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Being a Motivator
Considering Readability
Matching Texts to Readers
Use Valid Assessment Strategies
Methods of Responding
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Considering Readability

Curriculum Strategies for Reading

Strategies for Helping Readers

Considering Readability

What is readability?

Historically, readability was viewed as a set of characteristics within a text that related to levels of difficulty. These characteristics included:

  • Concepts (amount and density)
  • Vocabulary (including slang, idioms, foreign phrases)
  • Sentence length and complexity
  • Graphic support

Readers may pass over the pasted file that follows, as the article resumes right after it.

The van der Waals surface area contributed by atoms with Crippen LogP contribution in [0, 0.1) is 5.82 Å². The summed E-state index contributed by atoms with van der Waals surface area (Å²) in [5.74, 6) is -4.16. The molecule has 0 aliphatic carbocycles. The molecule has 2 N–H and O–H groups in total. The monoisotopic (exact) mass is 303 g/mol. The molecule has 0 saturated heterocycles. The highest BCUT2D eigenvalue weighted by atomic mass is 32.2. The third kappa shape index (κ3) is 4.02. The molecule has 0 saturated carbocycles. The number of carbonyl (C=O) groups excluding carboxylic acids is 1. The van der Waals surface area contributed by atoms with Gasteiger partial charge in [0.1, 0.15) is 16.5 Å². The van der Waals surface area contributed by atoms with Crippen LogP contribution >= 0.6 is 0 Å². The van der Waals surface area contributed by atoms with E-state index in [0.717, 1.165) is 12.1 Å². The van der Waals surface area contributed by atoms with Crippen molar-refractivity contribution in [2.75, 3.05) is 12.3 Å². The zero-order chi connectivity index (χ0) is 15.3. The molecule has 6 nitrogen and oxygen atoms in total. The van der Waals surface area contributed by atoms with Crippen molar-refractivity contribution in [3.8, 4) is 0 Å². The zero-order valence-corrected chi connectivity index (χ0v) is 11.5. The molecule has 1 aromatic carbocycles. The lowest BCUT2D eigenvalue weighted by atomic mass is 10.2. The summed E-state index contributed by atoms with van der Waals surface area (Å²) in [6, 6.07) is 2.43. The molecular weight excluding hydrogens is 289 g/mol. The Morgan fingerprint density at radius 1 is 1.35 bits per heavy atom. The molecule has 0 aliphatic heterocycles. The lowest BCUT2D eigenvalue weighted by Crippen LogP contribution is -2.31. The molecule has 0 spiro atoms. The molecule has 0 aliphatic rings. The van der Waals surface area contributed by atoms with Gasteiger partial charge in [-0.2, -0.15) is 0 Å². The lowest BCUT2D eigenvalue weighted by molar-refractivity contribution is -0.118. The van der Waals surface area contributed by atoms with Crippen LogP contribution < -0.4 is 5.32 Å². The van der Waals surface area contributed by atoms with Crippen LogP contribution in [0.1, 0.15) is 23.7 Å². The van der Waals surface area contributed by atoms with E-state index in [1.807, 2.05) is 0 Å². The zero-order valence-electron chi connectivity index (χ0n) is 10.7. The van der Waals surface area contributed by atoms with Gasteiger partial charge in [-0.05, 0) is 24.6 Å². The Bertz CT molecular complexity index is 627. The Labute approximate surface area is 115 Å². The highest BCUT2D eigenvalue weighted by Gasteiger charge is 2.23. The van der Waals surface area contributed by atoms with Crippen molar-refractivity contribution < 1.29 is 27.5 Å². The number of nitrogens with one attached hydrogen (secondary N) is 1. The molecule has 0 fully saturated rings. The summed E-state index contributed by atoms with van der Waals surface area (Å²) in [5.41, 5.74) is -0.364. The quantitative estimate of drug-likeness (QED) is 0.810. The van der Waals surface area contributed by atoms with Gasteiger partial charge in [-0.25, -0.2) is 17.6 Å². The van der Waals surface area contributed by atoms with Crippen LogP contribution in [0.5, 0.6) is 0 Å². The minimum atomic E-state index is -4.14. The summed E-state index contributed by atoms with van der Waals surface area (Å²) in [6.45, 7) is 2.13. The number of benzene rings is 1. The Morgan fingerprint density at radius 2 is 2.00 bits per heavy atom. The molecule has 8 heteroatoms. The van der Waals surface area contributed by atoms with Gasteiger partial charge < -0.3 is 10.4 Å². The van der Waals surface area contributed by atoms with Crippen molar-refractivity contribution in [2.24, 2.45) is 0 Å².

In an attempt to select appropriate text for students, readability formulas were developed. These formulas, however, rarely accounted for all of the variables. The main readability formulas in use today (Fry, Dale-Chall, Spache) only include sentence length and syllable count.

The formulas also exclude student variables, such as:

  • Interest
  • Prior knowledge of vocabulary, text structures and content
  • Decoding

The narrow view of readability in these formulas, lies within the text rather than being a combination of reader and text factors.

For a more comprehensive look at readability, consider Reader-Text Match.

 

Next Teacher Support: Matching texts to readers

 

 

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